Most of us have the basics about vitamins down: vitamin D for bone health, vitamin C for immune support, vitamin B for optimal energy—and that’s just our getting started. Not only do we regularly supplement with these nutrients, but we also actively seek out foods that boast them—a task that’s made all the easier with contemporary health products. (Emergen-C, anyone?)
But one nutrient that isn’t on our radars often enough is vitamin K. Identified in 1929 by Danish scientist Henrik Dam, it quickly earned the moniker of “the coagulation vitamin” due to its blood-clotting power. Spelled “koagulation” in German, where Dam’s first scientific findings were published, it became known as vitamin K—one of the least well-recognized vitamins in the alphabet but one of the most vital.
In the years that followed, Dam and American biochemist Edward Doisy went on to receive the Nobel Prize in Medicine for their discoveries on vitamin K. Chief among them was that there are two naturally-occurring forms: phylloquinone (vitamin K-1) and menaquinones (vitamin K-2); both are central to overall health. Here’s more of what you need to know about this crucial nutrient:
Vitamin K function - what does it do?
As mentioned, vitamin K is best-known for its impact on blood coagulation. This is more important than you may realize. From surgery to a cut to an injection, the ability to coagulate blood inhibits excessive bleeding and aids in the complex process of healing. Research also demonstrates that vitamin K naturally supports cardiovascular health. Furthermore, vitamin K may play an imperative role in the prevention of fractures in post-menopausal women with osteoporosis, thanks to its influence on calcium and bone vitality.†
Indeed, vitamin K2 activates a number of proteins that enable calcium to reach the right places in the body, ushering the mineral into the teeth and bones and away from the arteries and veins (where it’s unwanted and detrimental). As such, more and more research is pointing to the significance of vitamin K for arterial, bone, dental and heart health.†
How much Vitamin K do I need?
The National Institutes of Health reports that women need 122 micrograms of vitamin K1 per day, while men need a touch more at 138 mcg. Sound like a teeny amount? It is—and, fortunately, most people get sufficient amounts of this subtype through a balanced, nutritious diet. Meanwhile, the ideal amounts of vitamin K2 have yet to be definitively determined; however, studies show that 180-200 mcg may be optimal.
What are the signs that I’m not getting enough?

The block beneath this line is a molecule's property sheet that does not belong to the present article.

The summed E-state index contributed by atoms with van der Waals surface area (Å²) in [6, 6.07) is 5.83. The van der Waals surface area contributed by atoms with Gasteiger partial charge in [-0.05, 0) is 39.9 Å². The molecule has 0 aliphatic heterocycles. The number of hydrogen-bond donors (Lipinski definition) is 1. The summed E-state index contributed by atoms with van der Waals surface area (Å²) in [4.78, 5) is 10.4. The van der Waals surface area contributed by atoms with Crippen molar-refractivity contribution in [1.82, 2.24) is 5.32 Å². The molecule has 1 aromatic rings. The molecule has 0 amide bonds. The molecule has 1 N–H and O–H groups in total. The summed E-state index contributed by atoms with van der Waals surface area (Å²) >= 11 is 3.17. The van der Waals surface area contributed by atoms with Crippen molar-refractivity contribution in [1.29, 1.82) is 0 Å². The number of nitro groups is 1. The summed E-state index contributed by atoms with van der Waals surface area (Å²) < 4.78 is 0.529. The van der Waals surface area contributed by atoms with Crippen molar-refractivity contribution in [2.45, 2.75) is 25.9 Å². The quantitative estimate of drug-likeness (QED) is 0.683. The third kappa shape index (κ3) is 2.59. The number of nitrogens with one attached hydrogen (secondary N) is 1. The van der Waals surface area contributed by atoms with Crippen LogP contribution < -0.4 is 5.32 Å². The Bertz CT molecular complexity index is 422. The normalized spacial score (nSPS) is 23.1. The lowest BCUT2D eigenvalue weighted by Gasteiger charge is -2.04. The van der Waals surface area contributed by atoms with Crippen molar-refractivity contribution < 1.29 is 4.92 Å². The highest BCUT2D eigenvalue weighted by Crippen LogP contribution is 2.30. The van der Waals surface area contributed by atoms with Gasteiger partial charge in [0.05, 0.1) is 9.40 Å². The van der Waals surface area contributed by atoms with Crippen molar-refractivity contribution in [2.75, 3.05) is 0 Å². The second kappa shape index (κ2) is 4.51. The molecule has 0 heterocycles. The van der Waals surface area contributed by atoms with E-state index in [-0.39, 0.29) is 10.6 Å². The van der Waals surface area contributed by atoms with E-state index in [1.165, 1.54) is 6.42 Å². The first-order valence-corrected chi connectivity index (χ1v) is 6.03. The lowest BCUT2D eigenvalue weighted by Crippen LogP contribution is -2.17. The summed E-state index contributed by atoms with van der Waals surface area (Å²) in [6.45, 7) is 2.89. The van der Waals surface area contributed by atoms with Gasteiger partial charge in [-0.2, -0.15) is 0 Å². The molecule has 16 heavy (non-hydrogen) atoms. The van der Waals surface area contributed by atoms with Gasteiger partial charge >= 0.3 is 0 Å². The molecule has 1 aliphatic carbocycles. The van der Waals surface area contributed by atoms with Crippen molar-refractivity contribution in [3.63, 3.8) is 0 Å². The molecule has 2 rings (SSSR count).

While inadequate vitamin K levels are rather rare—and are generally caused by liver complications, a poor diet, IBS, and the long-term use of antibiotics and blood thinners—the signs that you’re getting enough are difficult to ignore. These include bruising easily, excessive bleeding (from wounds, injections, the gums, and nose), blood in your urine or stool and heavy, painful periods. A less obvious sign is loss in bone density.
What vitamin K foods should I reach for?
The key to achieving solid vitamin K1 levels is to fill your plate with greens. Kale, spinach, broccoli, Brussels sprouts, collard and turnip greens—all brim with excellent amounts of Vitamin K1.
To bolster your intake of vitamin K2, consider adding natto to your grocery list. This Japanese breakfast food, comprised of fermented soybeans, contains 1,100 mcg of vitamin K2 in a 3.5 ounce serving. (Don’t be put off by its stickiness or its distinct smell: It tastes great in salads and sandwiches.) What’s more, natto is rich in probiotics, giving your health (and especially your bones) an even bigger boost.
Other top options include edamame, mozzarella cheese, canned pumpkin, chicken liver, pomegranate juice, pine nuts, eggs and carrot juice. And above all, endeavor to eat whole, organic foods that are cultivated in mineral-rich soil.
Is it possible to have too much vitamin K?
Given that vitamin K functions as a fat-soluble vitamin (and is found in the brain, liver, heart, pancreas, and bones) and is also produced by gut bacteria, it is possible to get too much—but this too is atypical. As Harvard Health writes, vitamin K “is broken down very quickly and excreted in urine or stool. Because of this, it rarely reaches toxic levels in the body even with high intakes, as may sometimes occur with other fat-soluble vitamins.” If it does occur, excessive blood may clot too quickly, which can increase the risk for a heart attack, stroke or blocked blood flow. The Mayo Clinic reports that signs of too much vitamin K can also manifest as a decreased appetite, decreased movement or activity, difficulty breathing, an enlarged liver, general body swelling and muscle stiffness.
Should I take a vitamin K supplement?
Most people will benefit from taking vitamin K2 but as always, inquire with your doctor if it is right for you. If you do start a supplement, go with a non-synthetic version, such as vitamin K supplemnts derived from the aforementioned natto, as it operates as the longest lasting, most bioactive form of vitamin K available. In turn, you may find yourself lasting longer—and feeling stronger in general.†
†These statements have not been approved by the Food and Drug Administration. These products are not intended to diagnose, treat, cure or prevent disease.